The Coffee Break. 14 October 2013.
Well this is interesting, Blizzard entertainment has released a PC desktop application that collects all their titles you own – and the starter editions – into one program similar to Steam. Now the program itself works fairly well, and there has been little in the way of issues related to launching a game, installing a game, or updating the files on your computer. This idea is quite appealing as the use of Steam has taught us the importance of a well organized digital distribution system, which can collect all titles into one, organized file for easy access. What Blizzard have done is not something new as evident by the common use of the Steam platform, however there is one thing I would like to throw in there: why is there no feature to add older Blizzard titles into this application?
Starcraft 1 still has a fair amount of users, and though there is generally a low expectation of Blizzard to continue to support this title with patches and expansions per say, it would be nice to see them implement the ability to add the older titles into the system so that players can enjoy their entire archive of Blizzard games without having to open up different Battle net accounts because these older titles are not registered with their current account.
Apart from that however, the application seems to be running quite smoothly. There have been zero crashes thus far, and installing and uninstalling games is as painless as the Steam feature; all of which spell success in the long run for this application. Right now the application is in open beta, so go check it out if you feel like organizing all of your Blizzard games into this application. Key feature is that you only have to log in once, and all your games – World of Warcraft, Starcraft 2, and Diablo 3 – will all be accessible at a click of the mouse button. Hearthstone is a soon-to-be released title, but it will be included in the system so do not sweat people. When you access the Battle net website the application open beta download should appear in the upper right corner of your screen: they make it obvious to attract more users to switch over to the application. A link to the application will be provided below this paragraph: please keep in mind that it is in open beta, but it appears that the build will be semi-permanent as Blizzard intends for users to switch over to this system in the near future.
Recently there has been a slow trickle of Games Workshop or Games Workshop-related boardgames flowing onto Steam: Chainsaw Warrior being a card game, Space Hulk being a limited release board game, and now Talisman is soon to be released on Steam. One would guess that the board games market is slowly shrinking as digital entertainment continues to increase in popularity. This move would therefore be a smart business decision as it can increase the longevity of a particular board game title, and produce better sales margins than simply keeping to the board game market alone. One would guess that in some places where there is a limited amount of players, a digital version would be preferable as it allows a player to connect via the internet to other players worldwide. Having this flexibility is also nice when – in particular countries like Canada, Norway, Sweden etc – the days become shorter and the nights become colder. Staying at home, with a hot drink and a cozy blanket is generally the preferred way to enjoy such an evening, and having access to multiplayer games is even more preferable as it removes the need to go out into the -30 degree winter just to play a round of Talisman. Southern Californians will probably be laughing at this, but when they get a taste of a bone-chilling winter like the ones experienced in Northern Alberta, they will keep their mouths shut.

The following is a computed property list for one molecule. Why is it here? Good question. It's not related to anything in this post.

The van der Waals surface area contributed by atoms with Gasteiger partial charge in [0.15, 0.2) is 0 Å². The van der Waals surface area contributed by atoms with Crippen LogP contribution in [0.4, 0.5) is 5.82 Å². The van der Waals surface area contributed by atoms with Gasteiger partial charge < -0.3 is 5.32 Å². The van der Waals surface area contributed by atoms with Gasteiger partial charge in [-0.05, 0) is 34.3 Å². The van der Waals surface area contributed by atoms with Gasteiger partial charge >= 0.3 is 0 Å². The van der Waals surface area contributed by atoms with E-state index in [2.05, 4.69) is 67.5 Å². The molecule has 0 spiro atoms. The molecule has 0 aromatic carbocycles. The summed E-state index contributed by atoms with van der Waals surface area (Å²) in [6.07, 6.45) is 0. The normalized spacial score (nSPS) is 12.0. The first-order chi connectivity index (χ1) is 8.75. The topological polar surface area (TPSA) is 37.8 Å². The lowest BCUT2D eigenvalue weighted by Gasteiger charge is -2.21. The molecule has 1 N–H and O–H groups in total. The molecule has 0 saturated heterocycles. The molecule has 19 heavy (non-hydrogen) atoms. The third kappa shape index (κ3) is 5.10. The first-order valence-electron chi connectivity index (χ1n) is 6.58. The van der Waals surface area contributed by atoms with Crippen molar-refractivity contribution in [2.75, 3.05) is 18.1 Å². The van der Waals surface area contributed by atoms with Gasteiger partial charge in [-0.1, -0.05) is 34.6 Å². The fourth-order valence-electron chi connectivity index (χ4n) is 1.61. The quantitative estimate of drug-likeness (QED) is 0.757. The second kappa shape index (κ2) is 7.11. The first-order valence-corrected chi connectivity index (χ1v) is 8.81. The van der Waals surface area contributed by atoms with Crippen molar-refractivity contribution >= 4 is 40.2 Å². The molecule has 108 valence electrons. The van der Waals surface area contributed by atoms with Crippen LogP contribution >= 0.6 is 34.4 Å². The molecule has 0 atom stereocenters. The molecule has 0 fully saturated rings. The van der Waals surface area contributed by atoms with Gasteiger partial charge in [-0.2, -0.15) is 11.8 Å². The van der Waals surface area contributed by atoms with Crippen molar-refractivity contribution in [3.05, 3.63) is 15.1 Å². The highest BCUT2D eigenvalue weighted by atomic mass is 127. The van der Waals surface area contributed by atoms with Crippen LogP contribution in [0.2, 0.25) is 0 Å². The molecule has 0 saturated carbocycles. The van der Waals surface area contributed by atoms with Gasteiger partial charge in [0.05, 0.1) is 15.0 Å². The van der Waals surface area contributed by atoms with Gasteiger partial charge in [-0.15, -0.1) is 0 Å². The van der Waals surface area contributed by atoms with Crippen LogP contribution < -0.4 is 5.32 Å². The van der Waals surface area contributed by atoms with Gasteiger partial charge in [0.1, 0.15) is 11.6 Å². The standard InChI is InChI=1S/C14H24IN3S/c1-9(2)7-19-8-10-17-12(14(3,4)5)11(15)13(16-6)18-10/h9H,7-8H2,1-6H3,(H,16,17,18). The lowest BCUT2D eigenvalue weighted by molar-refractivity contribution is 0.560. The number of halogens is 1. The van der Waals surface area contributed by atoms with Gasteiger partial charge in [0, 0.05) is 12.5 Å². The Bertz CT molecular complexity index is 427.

This variety in titles is refreshing as many of the Games Workshop board and card games were enjoyable in the past, but sadly were left to fall into the pages of history by the company which produced them. Now that the titles are suddenly re-appearing in the digital format, it will breathe some life into these long forgotten names, and possibly help build the titles into a successful game, and/or possibly a series – if the market permits of course. This will also add more hours of distraction on top of already popular games like Planetside 2 and Call of Duty: sorry family, friends and pets, your loved ones will not be showing up to this year’s Thanksgiving dinner, or they will not be staying for too long (humor intended).
Alright then, now that these two news bits are finished, this would be an appropriate time to conclude this edition of the Coffee Break. Please check out the link below if you have missed the previous edition of the Coffee Break for more bite-sized reads on gaming news and Canadian affairs (broadly speaking). Thank you all for reading, and I will see you next time.